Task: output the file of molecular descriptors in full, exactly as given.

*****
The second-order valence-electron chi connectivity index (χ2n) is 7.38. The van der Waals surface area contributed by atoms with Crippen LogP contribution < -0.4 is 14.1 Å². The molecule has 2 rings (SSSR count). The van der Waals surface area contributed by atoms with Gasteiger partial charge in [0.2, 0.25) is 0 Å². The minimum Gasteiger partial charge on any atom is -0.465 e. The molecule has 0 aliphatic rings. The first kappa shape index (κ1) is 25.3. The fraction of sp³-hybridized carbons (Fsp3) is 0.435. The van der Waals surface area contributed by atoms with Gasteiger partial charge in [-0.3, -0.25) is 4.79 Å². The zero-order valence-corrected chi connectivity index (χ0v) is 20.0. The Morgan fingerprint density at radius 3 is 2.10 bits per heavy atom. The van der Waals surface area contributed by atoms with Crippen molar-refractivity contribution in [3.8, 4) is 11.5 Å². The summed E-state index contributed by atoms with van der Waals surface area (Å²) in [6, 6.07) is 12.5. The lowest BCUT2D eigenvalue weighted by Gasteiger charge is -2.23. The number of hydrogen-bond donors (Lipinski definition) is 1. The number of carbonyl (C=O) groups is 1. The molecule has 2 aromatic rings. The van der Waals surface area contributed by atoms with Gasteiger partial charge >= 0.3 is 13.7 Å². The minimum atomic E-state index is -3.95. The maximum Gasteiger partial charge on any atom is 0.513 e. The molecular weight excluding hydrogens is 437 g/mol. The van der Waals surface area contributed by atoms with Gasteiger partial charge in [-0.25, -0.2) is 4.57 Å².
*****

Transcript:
The second-order valence-electron chi connectivity index (χ2n) is 7.38. The van der Waals surface area contributed by atoms with Crippen LogP contribution < -0.4 is 14.1 Å². The molecule has 2 rings (SSSR count). The van der Waals surface area contributed by atoms with Gasteiger partial charge in [0.2, 0.25) is 0 Å². The minimum Gasteiger partial charge on any atom is -0.465 e. The molecule has 0 aliphatic rings. The first kappa shape index (κ1) is 25.3. The fraction of sp³-hybridized carbons (Fsp3) is 0.435. The van der Waals surface area contributed by atoms with Gasteiger partial charge in [-0.3, -0.25) is 4.79 Å². The zero-order valence-corrected chi connectivity index (χ0v) is 20.0. The Morgan fingerprint density at radius 3 is 2.10 bits per heavy atom. The van der Waals surface area contributed by atoms with Crippen molar-refractivity contribution in [3.8, 4) is 11.5 Å². The summed E-state index contributed by atoms with van der Waals surface area (Å²) in [6, 6.07) is 12.5. The lowest BCUT2D eigenvalue weighted by Gasteiger charge is -2.23. The number of hydrogen-bond donors (Lipinski definition) is 1. The number of carbonyl (C=O) groups is 1. The molecule has 2 aromatic rings. The van der Waals surface area contributed by atoms with Gasteiger partial charge >= 0.3 is 13.7 Å². The minimum atomic E-state index is -3.95. The maximum Gasteiger partial charge on any atom is 0.513 e. The molecular weight excluding hydrogens is 437 g/mol. The van der Waals surface area contributed by atoms with Gasteiger partial charge in [-0.25, -0.2) is 4.57 Å².